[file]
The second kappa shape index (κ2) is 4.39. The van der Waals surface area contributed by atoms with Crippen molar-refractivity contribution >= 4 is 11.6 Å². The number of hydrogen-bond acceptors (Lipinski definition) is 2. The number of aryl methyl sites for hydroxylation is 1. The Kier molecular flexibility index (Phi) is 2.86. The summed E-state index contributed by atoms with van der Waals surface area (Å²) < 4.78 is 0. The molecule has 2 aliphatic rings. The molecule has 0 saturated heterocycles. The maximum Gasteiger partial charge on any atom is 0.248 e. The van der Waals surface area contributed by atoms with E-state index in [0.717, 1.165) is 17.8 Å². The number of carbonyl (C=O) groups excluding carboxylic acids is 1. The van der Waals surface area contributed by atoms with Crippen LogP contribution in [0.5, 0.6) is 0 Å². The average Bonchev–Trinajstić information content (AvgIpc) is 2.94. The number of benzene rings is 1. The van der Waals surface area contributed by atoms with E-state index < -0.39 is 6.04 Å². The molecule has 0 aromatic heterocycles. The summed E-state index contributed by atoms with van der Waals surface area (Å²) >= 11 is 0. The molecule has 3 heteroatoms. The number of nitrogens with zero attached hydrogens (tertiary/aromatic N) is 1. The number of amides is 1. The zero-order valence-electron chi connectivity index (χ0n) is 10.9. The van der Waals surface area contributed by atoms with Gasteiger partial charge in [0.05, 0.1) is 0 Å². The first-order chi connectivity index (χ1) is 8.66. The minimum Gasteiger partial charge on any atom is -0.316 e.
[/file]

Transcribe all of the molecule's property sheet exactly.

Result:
The second kappa shape index (κ2) is 4.39. The van der Waals surface area contributed by atoms with Crippen molar-refractivity contribution >= 4 is 11.6 Å². The number of hydrogen-bond acceptors (Lipinski definition) is 2. The number of aryl methyl sites for hydroxylation is 1. The Kier molecular flexibility index (Phi) is 2.86. The summed E-state index contributed by atoms with van der Waals surface area (Å²) < 4.78 is 0. The molecule has 2 aliphatic rings. The molecule has 0 saturated heterocycles. The maximum Gasteiger partial charge on any atom is 0.248 e. The van der Waals surface area contributed by atoms with E-state index in [0.717, 1.165) is 17.8 Å². The number of carbonyl (C=O) groups excluding carboxylic acids is 1. The van der Waals surface area contributed by atoms with Crippen LogP contribution in [0.5, 0.6) is 0 Å². The average Bonchev–Trinajstić information content (AvgIpc) is 2.94. The number of benzene rings is 1. The van der Waals surface area contributed by atoms with E-state index < -0.39 is 6.04 Å². The molecule has 0 aromatic heterocycles. The summed E-state index contributed by atoms with van der Waals surface area (Å²) >= 11 is 0. The molecule has 3 heteroatoms. The number of nitrogens with zero attached hydrogens (tertiary/aromatic N) is 1. The number of amides is 1. The zero-order valence-electron chi connectivity index (χ0n) is 10.9. The van der Waals surface area contributed by atoms with Gasteiger partial charge in [0.05, 0.1) is 0 Å². The first-order chi connectivity index (χ1) is 8.66. The minimum Gasteiger partial charge on any atom is -0.316 e.